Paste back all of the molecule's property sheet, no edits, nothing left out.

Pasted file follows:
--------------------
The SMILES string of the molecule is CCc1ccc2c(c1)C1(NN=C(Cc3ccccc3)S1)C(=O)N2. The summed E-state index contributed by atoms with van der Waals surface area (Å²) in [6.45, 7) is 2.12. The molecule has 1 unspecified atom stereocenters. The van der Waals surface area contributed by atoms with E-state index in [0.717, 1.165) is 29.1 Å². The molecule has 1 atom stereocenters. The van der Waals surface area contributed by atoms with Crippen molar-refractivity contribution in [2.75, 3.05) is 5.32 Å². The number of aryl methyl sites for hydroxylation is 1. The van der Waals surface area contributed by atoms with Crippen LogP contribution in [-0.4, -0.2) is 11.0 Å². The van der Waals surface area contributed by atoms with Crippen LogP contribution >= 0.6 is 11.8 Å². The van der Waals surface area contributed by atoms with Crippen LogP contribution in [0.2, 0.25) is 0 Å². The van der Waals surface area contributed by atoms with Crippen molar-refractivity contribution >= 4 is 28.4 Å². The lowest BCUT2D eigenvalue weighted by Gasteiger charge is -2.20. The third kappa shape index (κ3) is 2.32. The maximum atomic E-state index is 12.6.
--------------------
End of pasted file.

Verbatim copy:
The SMILES string of the molecule is CCc1ccc2c(c1)C1(NN=C(Cc3ccccc3)S1)C(=O)N2. The summed E-state index contributed by atoms with van der Waals surface area (Å²) in [6.45, 7) is 2.12. The molecule has 1 unspecified atom stereocenters. The van der Waals surface area contributed by atoms with E-state index in [0.717, 1.165) is 29.1 Å². The molecule has 1 atom stereocenters. The van der Waals surface area contributed by atoms with Crippen molar-refractivity contribution in [2.75, 3.05) is 5.32 Å². The number of aryl methyl sites for hydroxylation is 1. The van der Waals surface area contributed by atoms with Crippen LogP contribution in [-0.4, -0.2) is 11.0 Å². The van der Waals surface area contributed by atoms with Crippen LogP contribution >= 0.6 is 11.8 Å². The van der Waals surface area contributed by atoms with Crippen LogP contribution in [0.2, 0.25) is 0 Å². The van der Waals surface area contributed by atoms with Crippen molar-refractivity contribution >= 4 is 28.4 Å². The lowest BCUT2D eigenvalue weighted by Gasteiger charge is -2.20. The third kappa shape index (κ3) is 2.32. The maximum atomic E-state index is 12.6.